Single Employee Comic Strips - Page 3
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The Boss says to Dilbert, Wally and a woman, "I'm discontinuing the employee drug testing program . . ." The Boss shows Dilbert a document and says, "Because my own tests keep turning out positive . . . Which makes me suspect that some wise guy has tampered with the medical computer." Dilbert says, "Denial and paranoia . . . Classic symptoms." Wally asks, "Is he 'high' right now?"
A man tells the Boss, "You should have seen that fish . . ." The Boss holds his arms out and says, "That's nothing, compared to the fish I . . ." Dilbert walks around the corner. The Boss says, "Hi, Dilbert." Dilbert sees his outstretched arms and thinks, "He wants to hug me. That's strange. Okay, I'm a Nineties guy." Dilbert hugs him and says, "Hi, Boss." The Boss and the other man look shocked. Dilbert thinks, "Now I'll have to hug this guy so it doesn't seem awkward." Dilbert hugs the man and says, "Hi, it's a pleasure to meet you." Dilbert walks away thinking, "I'm glad we've outgrown the uptight Eighties."
The Boss tells Dilbert and several co-workers, "I've hired a consultant to clarify our company policy on discrimination." Dogbert says, "It is against policy to discriminate based on race, sex, age, handicap or religion." A man raises his hand and asks, "Does that include unpopular, little religions?" Dogbert replies, "No, those are considered cults; you may discriminate freely against them." A woman raises her hand and asks, "What about short, bald, fat, ugly men? Are they considered 'handicapped'?" Dogbert replies, "Technically, no. You can still tease them and deny them promotions as usual." Dogbert continues, "Likewise, you may discriminate against nerds, smokers, and single people." Dogbert continues, "And we've dropped 'stupid people' from the watch list, as their lobbying efforts proved ineffective . . ."
The Boss says to Dilbert and another employee, "We're making a company commercial. Memorize these lines." Dilbert reads, "I'm Wally! I was specially bred to serve you and take abuse, O magnificent customer." Dilbert says, "It sounds a little unnatural." The woman reads, "I'm Raquel. I'll be your love puppet if you buy from us."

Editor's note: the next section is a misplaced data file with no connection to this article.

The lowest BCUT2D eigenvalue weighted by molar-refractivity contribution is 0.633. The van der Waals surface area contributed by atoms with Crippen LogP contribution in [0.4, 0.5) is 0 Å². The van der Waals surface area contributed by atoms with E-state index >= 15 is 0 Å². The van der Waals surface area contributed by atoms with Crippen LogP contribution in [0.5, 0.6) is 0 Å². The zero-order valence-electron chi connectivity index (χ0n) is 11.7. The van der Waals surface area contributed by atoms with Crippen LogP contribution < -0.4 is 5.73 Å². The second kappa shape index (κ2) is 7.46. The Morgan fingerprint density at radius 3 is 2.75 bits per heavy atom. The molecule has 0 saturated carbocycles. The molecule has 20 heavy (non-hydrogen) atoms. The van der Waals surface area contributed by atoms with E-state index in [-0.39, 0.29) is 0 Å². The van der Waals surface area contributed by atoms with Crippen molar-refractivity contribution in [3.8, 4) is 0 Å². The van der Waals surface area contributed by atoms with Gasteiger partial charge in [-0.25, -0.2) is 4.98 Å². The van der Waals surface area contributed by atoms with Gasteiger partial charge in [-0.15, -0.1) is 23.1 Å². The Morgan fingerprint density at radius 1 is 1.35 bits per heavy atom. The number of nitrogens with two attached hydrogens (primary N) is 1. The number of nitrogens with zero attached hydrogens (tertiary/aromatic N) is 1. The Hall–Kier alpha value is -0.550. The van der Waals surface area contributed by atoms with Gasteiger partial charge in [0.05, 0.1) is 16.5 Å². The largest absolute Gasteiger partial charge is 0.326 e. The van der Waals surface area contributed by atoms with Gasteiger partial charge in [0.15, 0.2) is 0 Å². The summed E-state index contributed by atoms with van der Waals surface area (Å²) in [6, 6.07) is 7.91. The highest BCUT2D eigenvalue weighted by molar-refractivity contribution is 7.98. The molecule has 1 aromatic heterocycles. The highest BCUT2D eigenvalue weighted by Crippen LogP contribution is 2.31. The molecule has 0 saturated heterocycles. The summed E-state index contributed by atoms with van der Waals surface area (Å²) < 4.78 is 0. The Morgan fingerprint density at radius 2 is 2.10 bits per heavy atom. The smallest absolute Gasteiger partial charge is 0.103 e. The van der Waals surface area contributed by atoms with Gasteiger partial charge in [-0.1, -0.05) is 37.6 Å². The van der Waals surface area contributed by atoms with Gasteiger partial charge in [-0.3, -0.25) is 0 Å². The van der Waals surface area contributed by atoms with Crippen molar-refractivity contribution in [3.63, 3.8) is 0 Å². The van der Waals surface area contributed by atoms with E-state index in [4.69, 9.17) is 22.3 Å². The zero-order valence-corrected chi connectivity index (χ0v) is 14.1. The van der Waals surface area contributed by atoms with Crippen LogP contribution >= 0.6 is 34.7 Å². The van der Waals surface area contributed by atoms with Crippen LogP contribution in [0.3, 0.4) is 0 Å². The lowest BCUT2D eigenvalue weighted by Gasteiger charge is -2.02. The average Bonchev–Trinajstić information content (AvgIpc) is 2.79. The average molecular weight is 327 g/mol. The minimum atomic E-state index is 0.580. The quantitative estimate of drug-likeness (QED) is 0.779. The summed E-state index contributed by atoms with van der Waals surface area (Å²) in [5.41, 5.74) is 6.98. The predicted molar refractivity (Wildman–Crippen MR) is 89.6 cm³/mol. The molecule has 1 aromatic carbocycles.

Dilbert sits at a big desk and asks an employee, "Now that I'm CEO, what am I supposed to actually do?" The man replies, "You're supposed to make superficial statements about how good the company is, then hope something lucky happens and profits go up." The man continues, "It's called leadership, sir." Dilbert waves the man away and says, "Make it so."
Dilbert walks down the hall and thinks, "Now that I'm CEO, everybody treats me differently." Dilbert thinks, "They interpret and act upon my slightest gesture. This gesture means 'all is well.'" Behind Dilbert there is a scream and a crash. An employee says, "We tossed Mahoney out the window like you gestured, sir." Dilbert thinks, "Oops."
Dilbert sits in his chair and Dogbert sits on the hassock. Dilbert says, "As my dog, I think you should be doing more to help me meet attractive single women during our walks." Dilbert continues, "Try to be cuter, and look more pet-able." Dilbert continues, "And it's not funny when you do your impression of a frothing mad dog every time somebody walks by." Dogbert replies, "That's my John Sununu impression."
The Boss says to Dilbert, Wally and another employee, "From now on, all employees are empowered to make their own decisions." The Boss continues, "Empowerment is the concept of the nineties. You'll be happier and more productive." Wally says, "You're fired, Dilbert." Dilbert replies, "No, YOU are!" The woman says, "I'll never work hard again!"
Dilbert sits at his desk. Dogbert says, "I have a solution for your dating dilemma." Dogbert continues, "At your age there are more single men than single women." Dogbert continues, "Worse yet, all of the single women are dating married men or serial killers." Dogbert continues, "But the statistics eventually favor men." Dilbert asks, "Really? How?" Dogbert replies, "At age 80 there are THREE TIMES as many available women as men because men die younger." Dilbert asks, "Are you saying I should wait until I'm old . . . And date 80-year-old women?" Dogbert says, "No. I wouldn't wait . . ."
Dilbert says to a man sitting at a desk behind piles of paper, "Hi . . . Are you new here? I've never seen you before." The man says, "I'm the lost employee . . . I've been hiding in the bureaucracy since the fifties . . . Paid but forgotten." Dilbert thinks, "Wouldn't THAT be the perfect job . . ."